Category: Photographic techniques

A photo tour of the RSC (1) Treading the Boards

“You might wonder,” said our guide. “Why the Royal Shakespeare Company (RSC) would spend £112 million on a completely new interior for its world-famous theatre, only to leave in place these scruffy wooden boards… Looking at me, he continued: “Do you realise, Sir, you are treading the same boards that creaked beneath the stage shoes of Lawrence Olivier, Richard Burton David Tenant and Dame … Read More A photo tour of the RSC (1) Treading the Boards

Falling from Solstice

The tree on the right marks the farthest point the setting sun reaches on its solstice progression across the ridge beyond the garden. From the dark wood lattice of winter, through the joyous green spring, to the fullness of summer, I never tire of standing outside the house and attempting to capture a little of its evening splendour… Falling away, now, as it nears … Read More Falling from Solstice

That ‘end of the pier’ feeling

I’ve always loved piers… Most partly grown-up small boys do. It’s that sheer expanse of linear possibility… Breathtaking. Piers are usually associated with railway towns. In many ways the railway town was the forerunner of modern urban development. The ‘seaside’ was invented by railway companies who provided the means to get there – in three graduations of ‘wealth: third class; second class and first. … Read More That ‘end of the pier’ feeling

Heroes in a Landscape (7) End of the Quest

Continued from Part Six… The final day of a weekend like ‘The Journey of the Hero’ has to serve many purposes. It has to reinforce what has been shared; it has to send people on their homeward journeys with a smile… and a desire to do it, again. In short, it needs to embrace the companions with a warm hug! It also needs to … Read More Heroes in a Landscape (7) End of the Quest

The subtle art of cropping

The raw picture had some pleasing elements. The ‘follow-line’ from the foliage down to the sea was attractive, but the width of the foreground diluted the impact. The first step was to deepen the ‘feel’ with a number of tonal changes. There’s no instant fix. It’s a process of trial and error. There is a danger of going overboard with the effects and making … Read More The subtle art of cropping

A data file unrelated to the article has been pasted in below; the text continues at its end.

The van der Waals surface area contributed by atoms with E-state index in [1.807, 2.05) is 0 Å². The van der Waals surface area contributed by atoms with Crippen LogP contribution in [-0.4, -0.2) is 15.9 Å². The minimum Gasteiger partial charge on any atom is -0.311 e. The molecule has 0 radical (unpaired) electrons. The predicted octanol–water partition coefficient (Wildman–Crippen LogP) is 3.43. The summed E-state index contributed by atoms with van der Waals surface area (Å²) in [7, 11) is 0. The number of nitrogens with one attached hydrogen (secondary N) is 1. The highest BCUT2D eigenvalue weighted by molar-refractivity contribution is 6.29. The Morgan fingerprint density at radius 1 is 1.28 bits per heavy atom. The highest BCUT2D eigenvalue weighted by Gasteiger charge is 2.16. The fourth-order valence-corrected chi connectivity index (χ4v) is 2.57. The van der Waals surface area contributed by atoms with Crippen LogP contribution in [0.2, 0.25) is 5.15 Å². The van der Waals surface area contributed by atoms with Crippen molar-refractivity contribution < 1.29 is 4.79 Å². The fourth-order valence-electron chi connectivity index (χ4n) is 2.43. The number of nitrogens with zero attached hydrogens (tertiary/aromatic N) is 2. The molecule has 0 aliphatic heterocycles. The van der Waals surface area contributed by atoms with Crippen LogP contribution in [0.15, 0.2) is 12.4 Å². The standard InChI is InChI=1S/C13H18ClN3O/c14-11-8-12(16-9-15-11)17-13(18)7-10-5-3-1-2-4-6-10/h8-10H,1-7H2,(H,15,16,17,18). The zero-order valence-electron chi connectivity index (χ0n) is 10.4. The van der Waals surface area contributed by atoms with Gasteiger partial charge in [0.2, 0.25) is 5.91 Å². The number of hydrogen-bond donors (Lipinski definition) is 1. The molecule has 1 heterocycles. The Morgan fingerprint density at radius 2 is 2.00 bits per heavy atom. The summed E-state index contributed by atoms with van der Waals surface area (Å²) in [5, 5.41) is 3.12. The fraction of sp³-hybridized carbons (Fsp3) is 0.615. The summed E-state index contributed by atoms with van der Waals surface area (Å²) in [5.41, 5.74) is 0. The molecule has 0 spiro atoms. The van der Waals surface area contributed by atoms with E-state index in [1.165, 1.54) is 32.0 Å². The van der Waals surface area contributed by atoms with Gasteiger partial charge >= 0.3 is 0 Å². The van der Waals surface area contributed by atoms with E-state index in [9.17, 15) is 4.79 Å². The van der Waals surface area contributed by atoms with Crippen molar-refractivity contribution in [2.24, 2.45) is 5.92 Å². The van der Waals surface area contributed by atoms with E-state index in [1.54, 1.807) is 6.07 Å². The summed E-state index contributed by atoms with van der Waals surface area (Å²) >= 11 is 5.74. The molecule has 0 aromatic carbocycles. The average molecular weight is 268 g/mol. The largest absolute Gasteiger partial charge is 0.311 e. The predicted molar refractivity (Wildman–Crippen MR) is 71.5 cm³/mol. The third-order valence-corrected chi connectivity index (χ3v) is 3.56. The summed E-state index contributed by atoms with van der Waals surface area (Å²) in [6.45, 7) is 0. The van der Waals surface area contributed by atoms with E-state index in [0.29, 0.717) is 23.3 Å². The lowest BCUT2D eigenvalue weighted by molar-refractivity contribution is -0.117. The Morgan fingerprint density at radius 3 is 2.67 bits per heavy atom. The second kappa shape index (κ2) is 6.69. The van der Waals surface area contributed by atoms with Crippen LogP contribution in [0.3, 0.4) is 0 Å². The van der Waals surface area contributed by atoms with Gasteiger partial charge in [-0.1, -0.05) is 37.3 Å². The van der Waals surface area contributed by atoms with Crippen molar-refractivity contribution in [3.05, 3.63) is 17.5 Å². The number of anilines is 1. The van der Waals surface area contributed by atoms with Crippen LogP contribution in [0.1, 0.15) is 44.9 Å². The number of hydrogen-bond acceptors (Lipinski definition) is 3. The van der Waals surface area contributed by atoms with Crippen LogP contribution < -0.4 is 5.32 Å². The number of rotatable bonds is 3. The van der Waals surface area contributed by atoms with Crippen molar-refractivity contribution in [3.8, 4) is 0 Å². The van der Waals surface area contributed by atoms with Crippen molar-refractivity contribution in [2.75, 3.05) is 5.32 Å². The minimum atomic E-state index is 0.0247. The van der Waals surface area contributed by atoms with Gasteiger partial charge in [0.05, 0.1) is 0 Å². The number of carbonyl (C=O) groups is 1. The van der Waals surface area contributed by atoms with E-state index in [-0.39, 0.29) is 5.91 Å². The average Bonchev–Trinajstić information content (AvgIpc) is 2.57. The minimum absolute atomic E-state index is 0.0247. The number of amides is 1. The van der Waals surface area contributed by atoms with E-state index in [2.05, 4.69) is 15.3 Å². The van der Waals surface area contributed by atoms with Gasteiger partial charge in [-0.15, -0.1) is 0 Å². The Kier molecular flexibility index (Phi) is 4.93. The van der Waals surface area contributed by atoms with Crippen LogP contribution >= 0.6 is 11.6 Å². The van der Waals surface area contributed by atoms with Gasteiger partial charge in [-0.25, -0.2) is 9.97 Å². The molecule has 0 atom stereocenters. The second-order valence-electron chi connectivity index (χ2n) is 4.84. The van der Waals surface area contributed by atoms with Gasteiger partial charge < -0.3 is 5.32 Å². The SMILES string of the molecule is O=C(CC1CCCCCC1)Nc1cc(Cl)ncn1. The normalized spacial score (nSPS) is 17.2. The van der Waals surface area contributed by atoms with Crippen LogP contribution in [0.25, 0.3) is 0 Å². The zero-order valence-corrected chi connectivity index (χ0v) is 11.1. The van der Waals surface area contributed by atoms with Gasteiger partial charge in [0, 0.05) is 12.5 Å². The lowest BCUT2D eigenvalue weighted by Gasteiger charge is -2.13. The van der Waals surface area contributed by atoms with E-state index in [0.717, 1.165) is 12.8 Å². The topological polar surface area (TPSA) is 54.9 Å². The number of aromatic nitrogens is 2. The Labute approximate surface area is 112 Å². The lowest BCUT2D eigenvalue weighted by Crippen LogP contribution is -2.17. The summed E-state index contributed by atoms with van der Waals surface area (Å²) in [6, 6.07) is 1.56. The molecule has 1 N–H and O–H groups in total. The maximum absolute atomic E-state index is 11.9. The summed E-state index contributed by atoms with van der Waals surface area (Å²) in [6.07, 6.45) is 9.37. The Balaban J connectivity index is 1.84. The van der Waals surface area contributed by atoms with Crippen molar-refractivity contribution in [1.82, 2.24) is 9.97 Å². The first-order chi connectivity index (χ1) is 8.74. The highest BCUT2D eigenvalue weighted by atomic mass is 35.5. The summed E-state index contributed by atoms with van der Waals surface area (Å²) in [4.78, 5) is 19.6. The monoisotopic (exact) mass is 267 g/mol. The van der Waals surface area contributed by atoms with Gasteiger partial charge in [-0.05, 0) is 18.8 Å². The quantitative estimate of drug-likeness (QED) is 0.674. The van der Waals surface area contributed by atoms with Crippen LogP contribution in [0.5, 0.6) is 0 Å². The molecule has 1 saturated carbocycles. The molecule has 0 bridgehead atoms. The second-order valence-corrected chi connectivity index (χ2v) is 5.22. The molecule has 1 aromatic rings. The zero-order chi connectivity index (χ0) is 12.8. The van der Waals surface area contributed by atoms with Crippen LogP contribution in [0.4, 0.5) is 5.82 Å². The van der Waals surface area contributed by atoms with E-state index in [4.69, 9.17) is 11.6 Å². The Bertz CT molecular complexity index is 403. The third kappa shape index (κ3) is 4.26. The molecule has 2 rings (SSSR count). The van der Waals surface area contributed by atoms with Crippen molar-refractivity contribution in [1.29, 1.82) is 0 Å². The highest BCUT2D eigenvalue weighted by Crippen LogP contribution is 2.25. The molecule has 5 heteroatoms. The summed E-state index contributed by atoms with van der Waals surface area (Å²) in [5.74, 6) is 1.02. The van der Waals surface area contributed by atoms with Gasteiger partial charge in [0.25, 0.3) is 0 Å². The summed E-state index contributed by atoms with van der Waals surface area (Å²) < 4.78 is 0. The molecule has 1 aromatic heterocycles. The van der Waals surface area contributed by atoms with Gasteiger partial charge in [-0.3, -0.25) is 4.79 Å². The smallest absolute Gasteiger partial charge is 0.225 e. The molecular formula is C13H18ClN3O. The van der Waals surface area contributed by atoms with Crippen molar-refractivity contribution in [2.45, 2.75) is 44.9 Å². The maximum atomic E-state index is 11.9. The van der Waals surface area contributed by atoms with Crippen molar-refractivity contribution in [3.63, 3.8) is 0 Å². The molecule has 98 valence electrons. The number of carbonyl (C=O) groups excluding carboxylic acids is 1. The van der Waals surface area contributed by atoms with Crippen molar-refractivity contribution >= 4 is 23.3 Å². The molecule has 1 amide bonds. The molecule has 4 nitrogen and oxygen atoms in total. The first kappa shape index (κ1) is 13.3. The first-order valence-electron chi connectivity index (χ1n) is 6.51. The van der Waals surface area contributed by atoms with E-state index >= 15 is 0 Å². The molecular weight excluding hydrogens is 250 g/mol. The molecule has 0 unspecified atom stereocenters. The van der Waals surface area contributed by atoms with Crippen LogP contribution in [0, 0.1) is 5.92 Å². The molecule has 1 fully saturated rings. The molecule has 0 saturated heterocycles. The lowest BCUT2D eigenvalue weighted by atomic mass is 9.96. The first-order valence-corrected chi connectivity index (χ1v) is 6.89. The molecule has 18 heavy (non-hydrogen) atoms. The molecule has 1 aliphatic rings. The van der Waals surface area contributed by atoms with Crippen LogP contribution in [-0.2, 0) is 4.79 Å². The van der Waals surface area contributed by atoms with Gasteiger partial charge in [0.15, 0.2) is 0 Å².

Heroes in a Landscape (6) Fellowship of the Shepherd

Continued from Part Five… There comes a moment in any weekend event when the carefully cultivated sense of order breaks down… no matter how good the plan. At that point one looks to ‘heaven’ knowing that the success is in the ‘laps of the Gods’. The man striding up the hill from Great Salkeld towards Long Meg Stone Circle possessed a brain whose capacity … Read More Heroes in a Landscape (6) Fellowship of the Shepherd

A house in Heysham Village

We’re often in Heysham Village. Its beach is the nearest decent one to where we live. The Collie thinks it’s well worth the 40 mins drive… But the beauty is not the beach, it’s the cottages in the the main street that are special. The road winds steeply down to the start of the shore path that can be followed for several miles along … Read More A house in Heysham Village

Seven Splendours

The first week of our Scottish Highland trip is over. At the time of writing, I’m sitting in the back of the car, headed for Ullapool; the gateway to the Outer Hebrides. The ferry will take three hours to transport the four of us to Stornaway,, the capital town of the linked island of Lewis and Harris. I’m glad to be moving on. The … Read More Seven Splendours

When the sky grows

There is a wildness to these last days of May; an energy long pent-up that rushes from the thrusting ground to meet the brightness of the glowing clouds… The whole locked in some exotic equilibrium, one pushing, the other pulling, until, racing past the middle of June, they sight the shimmering solstice. ©Stephen Tanham 2022 Stephen Tanham is a Director of the Silent Eye, … Read More When the sky grows

From beneath

Photographs are meant to be taken from above, except…. Except when they’re not, and there’s some compelling reason to take them from beneath. Often, I walk the collie in the early evenings. It’s impossible in the winter, except with a flashlight; and then you get strange looks. But in spring and summer, you can still find strong evening sunlight – full of golds – … Read More From beneath

Enduring Magic of the Stone Jetty

The great Victorian steamers that used to take excited day-trippers across Morecambe Bay to glimpse the still distant splendour of the Lakeland fells are gone. Much later, old and tired ships would be chained to the north side of the industrial dock and broken up for valuable iron; to be re-smelted and given new life via giant and ‘satanic’ furnaces in Salford and Sheffield. … Read More Enduring Magic of the Stone Jetty

Light in the Park

It’s not a park in the usual sense of the word. Levens Park is the ancestral home of the Bagot Family who maintain a footpath along both sides of the often turbulent River Kent as it winds its last mile out to join the vast expanse of Morecambe Bay. The ‘park’ is the perfect place to walk the collie. A round trip from Sedgwick … Read More Light in the Park

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